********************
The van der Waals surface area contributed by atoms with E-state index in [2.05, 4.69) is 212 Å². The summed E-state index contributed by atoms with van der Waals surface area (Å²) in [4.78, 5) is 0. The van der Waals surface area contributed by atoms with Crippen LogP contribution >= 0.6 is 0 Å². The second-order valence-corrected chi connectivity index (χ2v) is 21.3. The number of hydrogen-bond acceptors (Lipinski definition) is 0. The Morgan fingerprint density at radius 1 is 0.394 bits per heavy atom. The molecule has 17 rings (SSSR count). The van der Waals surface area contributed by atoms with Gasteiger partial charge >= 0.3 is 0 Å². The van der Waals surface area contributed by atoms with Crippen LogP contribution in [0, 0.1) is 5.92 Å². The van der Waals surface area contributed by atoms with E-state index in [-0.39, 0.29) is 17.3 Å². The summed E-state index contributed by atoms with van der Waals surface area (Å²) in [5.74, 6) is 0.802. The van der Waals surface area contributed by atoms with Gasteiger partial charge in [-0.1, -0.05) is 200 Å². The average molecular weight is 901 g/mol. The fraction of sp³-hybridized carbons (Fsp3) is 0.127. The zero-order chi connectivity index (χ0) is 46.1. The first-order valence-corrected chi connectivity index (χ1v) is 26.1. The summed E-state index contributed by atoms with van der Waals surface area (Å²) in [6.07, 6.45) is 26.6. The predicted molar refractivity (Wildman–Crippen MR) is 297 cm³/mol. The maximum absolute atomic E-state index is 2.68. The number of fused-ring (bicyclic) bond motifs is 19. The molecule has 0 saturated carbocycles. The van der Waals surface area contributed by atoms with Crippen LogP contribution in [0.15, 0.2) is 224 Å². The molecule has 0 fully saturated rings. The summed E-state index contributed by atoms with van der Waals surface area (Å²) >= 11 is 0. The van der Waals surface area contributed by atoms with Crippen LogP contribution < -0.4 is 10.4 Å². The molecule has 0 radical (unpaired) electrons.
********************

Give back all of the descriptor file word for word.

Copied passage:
The van der Waals surface area contributed by atoms with E-state index in [2.05, 4.69) is 212 Å². The summed E-state index contributed by atoms with van der Waals surface area (Å²) in [4.78, 5) is 0. The van der Waals surface area contributed by atoms with Crippen LogP contribution >= 0.6 is 0 Å². The second-order valence-corrected chi connectivity index (χ2v) is 21.3. The number of hydrogen-bond acceptors (Lipinski definition) is 0. The Morgan fingerprint density at radius 1 is 0.394 bits per heavy atom. The molecule has 17 rings (SSSR count). The van der Waals surface area contributed by atoms with Gasteiger partial charge >= 0.3 is 0 Å². The van der Waals surface area contributed by atoms with Crippen LogP contribution in [0, 0.1) is 5.92 Å². The van der Waals surface area contributed by atoms with E-state index in [-0.39, 0.29) is 17.3 Å². The summed E-state index contributed by atoms with van der Waals surface area (Å²) in [5.74, 6) is 0.802. The van der Waals surface area contributed by atoms with Gasteiger partial charge in [-0.1, -0.05) is 200 Å². The average molecular weight is 901 g/mol. The fraction of sp³-hybridized carbons (Fsp3) is 0.127. The zero-order chi connectivity index (χ0) is 46.1. The first-order valence-corrected chi connectivity index (χ1v) is 26.1. The summed E-state index contributed by atoms with van der Waals surface area (Å²) in [6.07, 6.45) is 26.6. The predicted molar refractivity (Wildman–Crippen MR) is 297 cm³/mol. The maximum absolute atomic E-state index is 2.68. The number of fused-ring (bicyclic) bond motifs is 19. The molecule has 0 saturated carbocycles. The van der Waals surface area contributed by atoms with Crippen LogP contribution in [0.15, 0.2) is 224 Å². The molecule has 0 fully saturated rings. The summed E-state index contributed by atoms with van der Waals surface area (Å²) >= 11 is 0. The van der Waals surface area contributed by atoms with Crippen LogP contribution < -0.4 is 10.4 Å². The molecule has 0 radical (unpaired) electrons.